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SM_chapter35 - 35 The Nature of Light and the Laws of...

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35 The Nature of Light and the Laws of Geometric Optics CHAPTER OUTLINE 35.1 The Nature of Light 35.2 Measurements of the Speed of Light 35.3 The Ray Approximation in Geometric Optics 35.4 The Wave Under ReF ection 35.5 The Wave Under Refraction 35.6 Huygens’s Principle 35.7 Dispersion 35.8 Total Internal ReF ection ANSWERS TO QUESTIONS Q35.1 Light travels through a vacuum at a speed of 300 000 km per second. Thus, an image we see from a distant star or galaxy must have been generated some time ago. For example, the star Altair is 16 light-years away; if we look at an image of Altair today, we know only what was happening 16 years ago. This may not initially seem signi± cant, but astronomers who look at other galaxies can gain an idea of what galaxies looked like when they were signi± cantly younger. Thus, it actually makes sense to speak of “looking backward in time.” *Q35.2 10 4 m /(3 × 10 8 m /s) is 33 µ s . Answer (c). *Q35.3 We consider the quantity l / d . The smaller it is, the better the ray approximation works. In (a) it is like 0.34 m/1 m 0.3. In (b) we can have 0.7 m/2 mm 0.000 3. In (c), 0.4 m/2 mm 0.000 2. In (d), 300 m/1 m 300. In (e) 1 nm/1 mm 0.000 001. The ranking is then e, c, b, a, d. Q35.4 With a vertical shop window, streetlights and his own refl ection can impede the window shopper’s clear view of the display. The tilted shop window can put these refl ections out of the way. Windows of airport control towers are also tilted like this, as are automobile windshields. 295 FIG. Q35.4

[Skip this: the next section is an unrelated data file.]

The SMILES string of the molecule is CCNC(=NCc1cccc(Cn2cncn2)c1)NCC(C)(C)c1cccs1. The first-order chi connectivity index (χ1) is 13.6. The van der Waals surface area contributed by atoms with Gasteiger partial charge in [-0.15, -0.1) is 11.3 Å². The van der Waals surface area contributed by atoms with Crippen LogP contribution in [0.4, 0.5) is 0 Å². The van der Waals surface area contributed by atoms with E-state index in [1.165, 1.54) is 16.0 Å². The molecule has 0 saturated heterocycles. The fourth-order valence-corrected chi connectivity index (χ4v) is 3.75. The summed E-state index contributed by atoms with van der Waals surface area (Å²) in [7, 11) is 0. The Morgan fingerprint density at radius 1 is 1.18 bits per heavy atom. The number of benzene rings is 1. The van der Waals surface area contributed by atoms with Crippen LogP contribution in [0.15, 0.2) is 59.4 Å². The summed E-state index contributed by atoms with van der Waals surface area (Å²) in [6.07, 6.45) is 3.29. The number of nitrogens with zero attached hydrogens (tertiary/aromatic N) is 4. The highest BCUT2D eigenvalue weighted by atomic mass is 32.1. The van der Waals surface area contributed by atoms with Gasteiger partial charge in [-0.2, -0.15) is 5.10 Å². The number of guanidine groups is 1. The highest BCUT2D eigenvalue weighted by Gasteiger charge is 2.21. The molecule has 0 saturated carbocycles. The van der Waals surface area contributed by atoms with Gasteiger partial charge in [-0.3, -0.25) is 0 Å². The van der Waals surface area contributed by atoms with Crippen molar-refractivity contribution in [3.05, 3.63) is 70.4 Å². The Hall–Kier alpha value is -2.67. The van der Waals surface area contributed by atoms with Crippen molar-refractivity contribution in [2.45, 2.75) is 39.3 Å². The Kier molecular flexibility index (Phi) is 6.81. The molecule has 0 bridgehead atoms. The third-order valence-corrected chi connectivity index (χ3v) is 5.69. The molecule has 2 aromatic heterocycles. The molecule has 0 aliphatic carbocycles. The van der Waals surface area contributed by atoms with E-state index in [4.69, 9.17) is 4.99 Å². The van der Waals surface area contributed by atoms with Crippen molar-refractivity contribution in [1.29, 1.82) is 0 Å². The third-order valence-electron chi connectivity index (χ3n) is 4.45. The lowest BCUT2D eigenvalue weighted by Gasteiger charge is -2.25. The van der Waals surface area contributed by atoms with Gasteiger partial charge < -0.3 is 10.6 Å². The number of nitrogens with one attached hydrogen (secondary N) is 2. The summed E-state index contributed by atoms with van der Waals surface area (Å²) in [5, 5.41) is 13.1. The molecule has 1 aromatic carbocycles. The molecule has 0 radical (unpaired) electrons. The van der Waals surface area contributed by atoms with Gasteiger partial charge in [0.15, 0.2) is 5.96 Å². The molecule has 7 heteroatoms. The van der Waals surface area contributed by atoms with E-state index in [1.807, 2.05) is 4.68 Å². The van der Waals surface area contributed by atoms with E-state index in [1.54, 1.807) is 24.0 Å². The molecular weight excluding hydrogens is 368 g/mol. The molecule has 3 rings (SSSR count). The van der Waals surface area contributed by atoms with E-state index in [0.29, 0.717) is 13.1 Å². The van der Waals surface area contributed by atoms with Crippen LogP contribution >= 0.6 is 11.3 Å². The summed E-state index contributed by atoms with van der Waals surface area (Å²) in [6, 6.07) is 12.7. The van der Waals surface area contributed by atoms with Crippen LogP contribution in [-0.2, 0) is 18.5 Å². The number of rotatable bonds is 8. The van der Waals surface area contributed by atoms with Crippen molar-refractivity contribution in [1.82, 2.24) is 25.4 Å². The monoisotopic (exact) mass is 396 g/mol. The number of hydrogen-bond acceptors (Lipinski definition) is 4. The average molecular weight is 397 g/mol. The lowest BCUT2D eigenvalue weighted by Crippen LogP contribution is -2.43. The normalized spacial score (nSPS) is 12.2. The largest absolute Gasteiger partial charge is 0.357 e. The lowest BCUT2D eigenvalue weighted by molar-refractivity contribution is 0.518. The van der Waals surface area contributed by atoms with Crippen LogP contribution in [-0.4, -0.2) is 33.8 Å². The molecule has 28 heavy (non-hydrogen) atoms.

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296 Chapter 35 Q35.5 We assume that you and the child are always standing close together. For a at wall to make an echo of a sound that you make, you must be stand- ing along a normal to the wall. You must be on the order of 100 m away, to make the transit time suf± ciently long that you can hear the echo sepa- rately from the original sound. Your sound must be loud enough so that you can hear it even at this consider- able range. In the picture, the dashed rectangle represents an area in which you can be standing. The arrows represent rays of sound. Now suppose two vertical perpendicular walls form an inside corner that you can see. Some of the sound you radiate horizontally will be headed generally toward the corner. It will refl ect from both walls with high ef± ciency to reverse in direction and come back to you. You can stand anywhere reasonably far away to hear a retrorefl ected echo of sound you produce. If the two walls are not perpen- dicular, the inside corner will not produce retrorefl ection. You will generally hear no echo of your shout or clap. If two perpendicular walls have a reasonably narrow gap between them at the corner, you can still hear a clear echo. It is not the corner line itself that retrorefl ects the sound, but the perpendicular walls on both sides of the corner. Diagram (b) applies also in this case.
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SM_chapter35 - 35 The Nature of Light and the Laws of...

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